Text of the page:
The Frankfurt Auto Show, better known in many circles by its German initials IAA, was the biggest automotive show in the world. But if the last 18 months have taught us anything, it’s that the world is changing – and quickly. Transportation has been one of the most affected areas of society, and that’s hitting consumers everywhere from their pocketbooks to their trade shows.
So perhaps it’s fitting that the world’s largest auto show has evolved into the world’s largest mobility show, coming this September.
There will still be plenty of cars there, but the show’s new focus on urban mobility speaks to a larger issue currently facing the world: How do we move around our cities more quietly, with less vibration and of course without pollution, and at the same time faster, easier, and more efficiently?
The shift toward more effective forms of urban transportation has been occurring slowly for years, but the last few years have seen a stark acceleration of the trend.
We’ve discussed the main driver before: Roads aren’t getting any larger, but urban populations are growing every day. And that’s led to a surge in adoption rates of smaller, more effective forms of transportation.
While the trusty bicycle has always been an efficient alternative, cycling has remained a niche activity unable to break through into wider mainstream adoption. While some people enjoy a spirited weekend ride, few are prepared to forego their car and arrive to work on muscle power alone. But electric two-wheelers such as e-bikes, e-scooters, and e-mopeds have flipped the script by making these small vehicles easier and more fun to operate. In fact, e-bikes alone are projected to outsell cars in Europe in just a few more years.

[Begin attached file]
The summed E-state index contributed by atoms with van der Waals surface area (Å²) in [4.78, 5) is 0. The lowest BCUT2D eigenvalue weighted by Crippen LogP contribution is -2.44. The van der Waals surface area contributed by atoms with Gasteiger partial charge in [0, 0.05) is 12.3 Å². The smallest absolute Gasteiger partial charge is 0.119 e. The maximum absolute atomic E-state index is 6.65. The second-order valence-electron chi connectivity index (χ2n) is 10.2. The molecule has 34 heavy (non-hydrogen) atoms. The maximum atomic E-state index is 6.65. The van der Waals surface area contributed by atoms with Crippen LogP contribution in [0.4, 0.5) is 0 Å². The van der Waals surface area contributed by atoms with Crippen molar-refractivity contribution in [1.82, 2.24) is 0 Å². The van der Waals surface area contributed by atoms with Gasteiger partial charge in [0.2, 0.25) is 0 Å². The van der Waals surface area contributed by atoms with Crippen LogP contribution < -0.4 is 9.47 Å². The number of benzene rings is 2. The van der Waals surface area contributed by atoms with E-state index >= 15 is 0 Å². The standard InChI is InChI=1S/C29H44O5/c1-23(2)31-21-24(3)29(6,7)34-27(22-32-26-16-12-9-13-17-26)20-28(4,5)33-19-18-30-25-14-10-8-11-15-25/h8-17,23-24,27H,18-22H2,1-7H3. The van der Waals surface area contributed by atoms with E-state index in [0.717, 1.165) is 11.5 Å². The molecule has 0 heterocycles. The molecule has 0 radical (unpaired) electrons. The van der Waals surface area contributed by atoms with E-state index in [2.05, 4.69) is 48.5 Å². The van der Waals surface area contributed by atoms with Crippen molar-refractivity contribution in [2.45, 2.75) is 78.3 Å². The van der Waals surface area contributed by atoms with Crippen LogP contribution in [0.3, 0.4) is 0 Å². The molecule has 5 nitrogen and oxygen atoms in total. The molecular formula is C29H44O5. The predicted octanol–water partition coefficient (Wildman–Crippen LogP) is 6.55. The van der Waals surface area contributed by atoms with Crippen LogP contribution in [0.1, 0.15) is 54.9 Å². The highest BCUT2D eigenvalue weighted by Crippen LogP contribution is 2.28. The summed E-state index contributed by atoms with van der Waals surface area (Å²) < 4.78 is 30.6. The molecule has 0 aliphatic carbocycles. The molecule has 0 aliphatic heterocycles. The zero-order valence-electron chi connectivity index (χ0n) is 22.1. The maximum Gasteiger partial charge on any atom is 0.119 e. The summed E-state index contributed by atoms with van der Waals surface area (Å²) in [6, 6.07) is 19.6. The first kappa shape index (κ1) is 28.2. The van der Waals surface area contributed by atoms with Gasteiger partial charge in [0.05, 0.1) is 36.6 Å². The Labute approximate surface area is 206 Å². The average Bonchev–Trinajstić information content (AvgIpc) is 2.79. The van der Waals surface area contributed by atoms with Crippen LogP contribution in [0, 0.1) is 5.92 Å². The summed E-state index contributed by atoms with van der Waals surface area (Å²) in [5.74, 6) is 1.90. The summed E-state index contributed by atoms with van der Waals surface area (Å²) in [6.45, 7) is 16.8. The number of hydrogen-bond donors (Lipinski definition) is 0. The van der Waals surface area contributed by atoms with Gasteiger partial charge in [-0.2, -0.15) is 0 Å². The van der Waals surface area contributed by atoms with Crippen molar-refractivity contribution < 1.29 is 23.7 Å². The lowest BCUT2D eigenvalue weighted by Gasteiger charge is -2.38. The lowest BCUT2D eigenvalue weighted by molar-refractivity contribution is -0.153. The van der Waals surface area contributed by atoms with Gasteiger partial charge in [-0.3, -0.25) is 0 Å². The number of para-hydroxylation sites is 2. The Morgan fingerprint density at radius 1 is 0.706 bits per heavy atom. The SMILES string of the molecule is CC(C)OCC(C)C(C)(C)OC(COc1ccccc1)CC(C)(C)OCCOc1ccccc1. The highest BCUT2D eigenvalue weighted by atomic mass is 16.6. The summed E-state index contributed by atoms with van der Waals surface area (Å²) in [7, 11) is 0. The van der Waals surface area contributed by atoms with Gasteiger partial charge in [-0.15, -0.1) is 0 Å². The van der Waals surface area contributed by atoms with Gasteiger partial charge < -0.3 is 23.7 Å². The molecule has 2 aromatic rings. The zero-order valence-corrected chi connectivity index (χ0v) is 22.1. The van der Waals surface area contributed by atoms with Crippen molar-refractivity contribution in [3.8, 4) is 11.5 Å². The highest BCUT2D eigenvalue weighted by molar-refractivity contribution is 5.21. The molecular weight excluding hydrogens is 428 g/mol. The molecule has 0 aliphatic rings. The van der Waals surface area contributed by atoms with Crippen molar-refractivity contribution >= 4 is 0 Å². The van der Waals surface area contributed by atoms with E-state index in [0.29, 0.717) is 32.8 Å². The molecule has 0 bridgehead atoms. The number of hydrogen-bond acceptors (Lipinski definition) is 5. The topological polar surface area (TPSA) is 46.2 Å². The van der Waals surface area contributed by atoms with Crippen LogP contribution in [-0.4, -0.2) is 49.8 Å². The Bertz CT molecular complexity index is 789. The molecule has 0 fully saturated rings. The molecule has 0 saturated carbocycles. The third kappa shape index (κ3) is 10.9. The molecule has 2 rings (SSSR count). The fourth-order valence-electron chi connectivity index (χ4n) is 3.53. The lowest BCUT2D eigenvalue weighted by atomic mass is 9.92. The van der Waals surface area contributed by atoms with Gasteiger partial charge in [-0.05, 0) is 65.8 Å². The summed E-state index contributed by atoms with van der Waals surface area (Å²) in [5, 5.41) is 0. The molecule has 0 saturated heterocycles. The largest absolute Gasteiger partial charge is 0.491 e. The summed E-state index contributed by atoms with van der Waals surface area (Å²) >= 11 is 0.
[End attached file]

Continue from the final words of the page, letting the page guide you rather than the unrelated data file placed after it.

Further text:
Smaller format vehicles that carry one or two riders have become more widespread, partly due to increased availability and outside pressures on our existing favorite form of transportation: private cars.
More cities than ever before are instituting car bans or cordoning off sections of cities to allow only pedestrian and bike traffic.
More companies are providing incentives for employees to ride bicycles, e-bikes, or other personal transport to work instead of taking a car.
And more commuters are waking up to the numerous benefits provided by light electric vehicles, including faster commutes, cheaper energy bills, and a more enjoyable start and finish to the workday.
Cars may still hold an advantage for long-distance travel and for utility (though have you seen how much people can haul on cargo electric bikes?), but cars aren’t the only option anymore. With so many new possibilities for urban mobility solutions, the industry is taking notice.
Now that major trade shows like the IAA have shifted their focus from automotive to all-encompassing mobility, these smaller-format solutions could be getting a quick charge for the fast lane.
Electrek will be at the IAA Mobility in Munich from Sept 7-12 to cover the wide-ranging mobility options on display. Come visit if you’re in town, or follow along online to see the latest that this burgeoning industry has to offer.
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